The Fake Headlines (September 1, 2017)

I still don’t know quite what I’m doing with my newsletter, twenty weeks in. I’ve been writing quite a bit there. But should I also put that stuff on the web?

Usually I do a series of long pieces and quick hits for it. But yesterday I did a quick round up of news from the past few days and sent it out. I figured I’d put it here and see if it’s worth publishing here as well.

The headlines below aren’t “fake” — it’s a reference to a New Pornographers song from 2000. Andrew Bird covers it here.  It ends: “I filled the whole front page / With the catchiest words I could find / Fake headlines, believe me come back / Fake headlines, believe them come back.”

Now our stories.

Fake polls are a real problem. We’re on the road to fake everything, apparently.

Corporate-funded medical journals are leading innovators in fake research.

Bot armies may (stress on “may”) be targeting journalists, trying to knock them off Twitter, by using openly bot-like behavior in support of them that gets the journalists banned. The bot behavior triggers spam protections in Twitter, locking the journalist out of their account. This isn’t proven, and is highly speculative but is something to watch.

Citing a need to build a team with a “digital first” mindset, the L.A. Times ousted its only person of color on the masthead, as well as a number of other veterans. Here’s hoping that new digital-first team will also be a diversity-first team.

WhatsApp has rolled out verified badges. We need to start thinking about media literacy with WhatsApp, which is going to ultimately touch more people than Twitter, at least directly. WhatsApp is already a source of misinformation and hoaxes in IndiaMalaysiaHaitiKenyaSpain, and Indonesia. In the U.S. WhatsApp could be a vector of disinformation for a segment of teens and emerging adults who have started to abandon daily reading of Facebook. Maybe in 2018?

Speaking of fake news in other countries, AltNews tracks and debunks fake news in India. Follow them to get a more global perspective.

Why doesn’t Instagram get flooded with fake news? Well, there’s no groups, and reposting is not part of the basic interface. Some people think that was intentional. There are lessons here.

Headline from 2010: Facebook Introduces Community Pages, Hopes To Make Them “Best Collections Of Shared Knowledge. What happened to this vision? Anyone know?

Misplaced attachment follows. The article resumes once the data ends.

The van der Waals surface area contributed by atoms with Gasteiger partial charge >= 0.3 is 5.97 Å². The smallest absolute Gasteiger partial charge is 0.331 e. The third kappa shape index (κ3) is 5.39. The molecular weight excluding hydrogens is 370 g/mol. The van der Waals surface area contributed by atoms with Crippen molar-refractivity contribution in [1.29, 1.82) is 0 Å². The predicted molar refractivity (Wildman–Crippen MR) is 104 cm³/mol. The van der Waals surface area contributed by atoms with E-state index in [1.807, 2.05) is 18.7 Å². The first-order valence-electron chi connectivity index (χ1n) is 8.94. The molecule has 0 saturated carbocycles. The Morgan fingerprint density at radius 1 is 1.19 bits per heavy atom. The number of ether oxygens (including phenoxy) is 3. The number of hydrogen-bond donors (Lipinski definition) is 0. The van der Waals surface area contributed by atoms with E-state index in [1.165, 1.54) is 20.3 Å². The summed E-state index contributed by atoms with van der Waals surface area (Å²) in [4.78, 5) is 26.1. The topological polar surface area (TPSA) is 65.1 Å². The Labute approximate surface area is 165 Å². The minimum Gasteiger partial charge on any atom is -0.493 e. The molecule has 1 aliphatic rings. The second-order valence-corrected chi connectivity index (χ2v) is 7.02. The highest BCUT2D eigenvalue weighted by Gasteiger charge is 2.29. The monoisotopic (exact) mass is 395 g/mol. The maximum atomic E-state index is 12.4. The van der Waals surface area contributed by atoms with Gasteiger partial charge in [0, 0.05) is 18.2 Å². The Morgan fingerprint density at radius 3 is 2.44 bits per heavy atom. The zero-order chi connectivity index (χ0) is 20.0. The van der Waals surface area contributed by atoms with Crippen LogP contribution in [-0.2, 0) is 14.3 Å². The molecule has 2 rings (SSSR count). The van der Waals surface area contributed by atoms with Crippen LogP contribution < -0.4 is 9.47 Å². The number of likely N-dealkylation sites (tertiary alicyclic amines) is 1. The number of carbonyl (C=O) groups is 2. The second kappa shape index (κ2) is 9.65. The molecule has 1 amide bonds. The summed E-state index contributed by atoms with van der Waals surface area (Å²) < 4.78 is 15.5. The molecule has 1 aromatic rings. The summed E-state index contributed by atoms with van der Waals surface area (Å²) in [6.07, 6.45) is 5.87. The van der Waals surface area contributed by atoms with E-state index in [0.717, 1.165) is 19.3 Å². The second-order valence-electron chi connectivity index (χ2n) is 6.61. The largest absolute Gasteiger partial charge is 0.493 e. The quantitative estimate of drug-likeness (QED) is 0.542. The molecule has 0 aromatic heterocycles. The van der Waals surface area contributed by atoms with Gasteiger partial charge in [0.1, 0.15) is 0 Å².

You need to read the Unleashed article by Cass Sunstein. More on this later but read it now.

Researcher Kate Starbird notes that FEMA is dealing with Harvey rumors on their front page, and asking people to correct them online. This is important because rumors in crisis events quite literally get people killed.

Robert Fanney is a great follow on climate change on Twitter, and recently expressed frustration with the idea that we can’t discuss the cause of disasters in the wake of them, the “now is not the time to say I-told-you-so about climate change” Harvey argument. A holistic treatment of disinformation needs not only to look at how misinformation spreads, but also how good information is suppressed. Tragedy policing is one of the ways that is accomplished and deserves serious study and attention.

Kris Shaffer runs the Disinformer newsletter, which combines a focus on misinformation and propaganda with digital humanities. Read it.

I wrote this post on teaching students to read Google searches. Its big contribution is probably my 300+ item Google question bank. These are questions you can plug into Google, and have students evaluate the results.

Also I should mention – we’re running 10 sections using Digipo at WSU Vancouver alone. This has taken off like wildfire, with the controlling idea now info-environmentalism.


So does this stuff belong in the newsletter or on the site or both? Let me know.

 

Warmly,

Mike.

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